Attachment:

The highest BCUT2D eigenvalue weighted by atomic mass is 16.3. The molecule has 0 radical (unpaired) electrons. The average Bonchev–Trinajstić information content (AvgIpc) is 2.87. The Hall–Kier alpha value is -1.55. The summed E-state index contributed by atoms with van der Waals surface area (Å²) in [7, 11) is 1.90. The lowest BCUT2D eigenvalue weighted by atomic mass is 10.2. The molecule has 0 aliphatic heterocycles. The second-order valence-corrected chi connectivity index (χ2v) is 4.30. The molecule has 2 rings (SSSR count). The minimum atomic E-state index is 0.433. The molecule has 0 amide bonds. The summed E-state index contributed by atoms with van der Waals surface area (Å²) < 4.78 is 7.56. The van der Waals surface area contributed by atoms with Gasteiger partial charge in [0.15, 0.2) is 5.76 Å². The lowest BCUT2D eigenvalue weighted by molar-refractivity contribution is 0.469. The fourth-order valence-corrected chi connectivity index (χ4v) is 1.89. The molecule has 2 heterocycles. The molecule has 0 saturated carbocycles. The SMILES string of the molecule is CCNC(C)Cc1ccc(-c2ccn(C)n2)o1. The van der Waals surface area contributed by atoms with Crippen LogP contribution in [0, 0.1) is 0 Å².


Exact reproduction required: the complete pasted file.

The highest BCUT2D eigenvalue weighted by atomic mass is 16.3. The molecule has 0 radical (unpaired) electrons. The average Bonchev–Trinajstić information content (AvgIpc) is 2.87. The Hall–Kier alpha value is -1.55. The summed E-state index contributed by atoms with van der Waals surface area (Å²) in [7, 11) is 1.90. The lowest BCUT2D eigenvalue weighted by atomic mass is 10.2. The molecule has 0 aliphatic heterocycles. The second-order valence-corrected chi connectivity index (χ2v) is 4.30. The molecule has 2 rings (SSSR count). The minimum atomic E-state index is 0.433. The molecule has 0 amide bonds. The summed E-state index contributed by atoms with van der Waals surface area (Å²) < 4.78 is 7.56. The van der Waals surface area contributed by atoms with Gasteiger partial charge in [0.15, 0.2) is 5.76 Å². The lowest BCUT2D eigenvalue weighted by molar-refractivity contribution is 0.469. The fourth-order valence-corrected chi connectivity index (χ4v) is 1.89. The molecule has 2 heterocycles. The molecule has 0 saturated carbocycles. The SMILES string of the molecule is CCNC(C)Cc1ccc(-c2ccn(C)n2)o1. The van der Waals surface area contributed by atoms with Crippen LogP contribution in [0, 0.1) is 0 Å².